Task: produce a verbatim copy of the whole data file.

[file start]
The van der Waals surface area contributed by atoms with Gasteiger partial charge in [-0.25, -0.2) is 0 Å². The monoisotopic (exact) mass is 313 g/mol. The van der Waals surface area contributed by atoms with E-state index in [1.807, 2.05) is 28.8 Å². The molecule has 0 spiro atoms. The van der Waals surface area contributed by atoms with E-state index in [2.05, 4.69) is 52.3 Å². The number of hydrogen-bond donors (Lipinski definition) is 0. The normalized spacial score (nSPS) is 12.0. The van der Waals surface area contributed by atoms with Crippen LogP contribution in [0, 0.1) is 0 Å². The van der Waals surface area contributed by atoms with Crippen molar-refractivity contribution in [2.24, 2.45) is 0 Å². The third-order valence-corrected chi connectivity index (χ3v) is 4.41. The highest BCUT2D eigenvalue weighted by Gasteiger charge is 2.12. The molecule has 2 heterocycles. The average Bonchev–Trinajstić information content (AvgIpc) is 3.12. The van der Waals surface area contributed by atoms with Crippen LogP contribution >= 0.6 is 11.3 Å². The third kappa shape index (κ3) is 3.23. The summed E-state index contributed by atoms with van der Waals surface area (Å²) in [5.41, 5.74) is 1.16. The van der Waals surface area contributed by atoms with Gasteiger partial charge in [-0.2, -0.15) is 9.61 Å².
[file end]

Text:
The van der Waals surface area contributed by atoms with Gasteiger partial charge in [-0.25, -0.2) is 0 Å². The monoisotopic (exact) mass is 313 g/mol. The van der Waals surface area contributed by atoms with E-state index in [1.807, 2.05) is 28.8 Å². The molecule has 0 spiro atoms. The van der Waals surface area contributed by atoms with E-state index in [2.05, 4.69) is 52.3 Å². The number of hydrogen-bond donors (Lipinski definition) is 0. The normalized spacial score (nSPS) is 12.0. The van der Waals surface area contributed by atoms with Crippen LogP contribution in [0, 0.1) is 0 Å². The van der Waals surface area contributed by atoms with Crippen molar-refractivity contribution in [2.24, 2.45) is 0 Å². The third-order valence-corrected chi connectivity index (χ3v) is 4.41. The highest BCUT2D eigenvalue weighted by Gasteiger charge is 2.12. The molecule has 2 heterocycles. The average Bonchev–Trinajstić information content (AvgIpc) is 3.12. The van der Waals surface area contributed by atoms with Crippen LogP contribution >= 0.6 is 11.3 Å². The third kappa shape index (κ3) is 3.23. The summed E-state index contributed by atoms with van der Waals surface area (Å²) in [5.41, 5.74) is 1.16. The van der Waals surface area contributed by atoms with Gasteiger partial charge in [-0.2, -0.15) is 9.61 Å².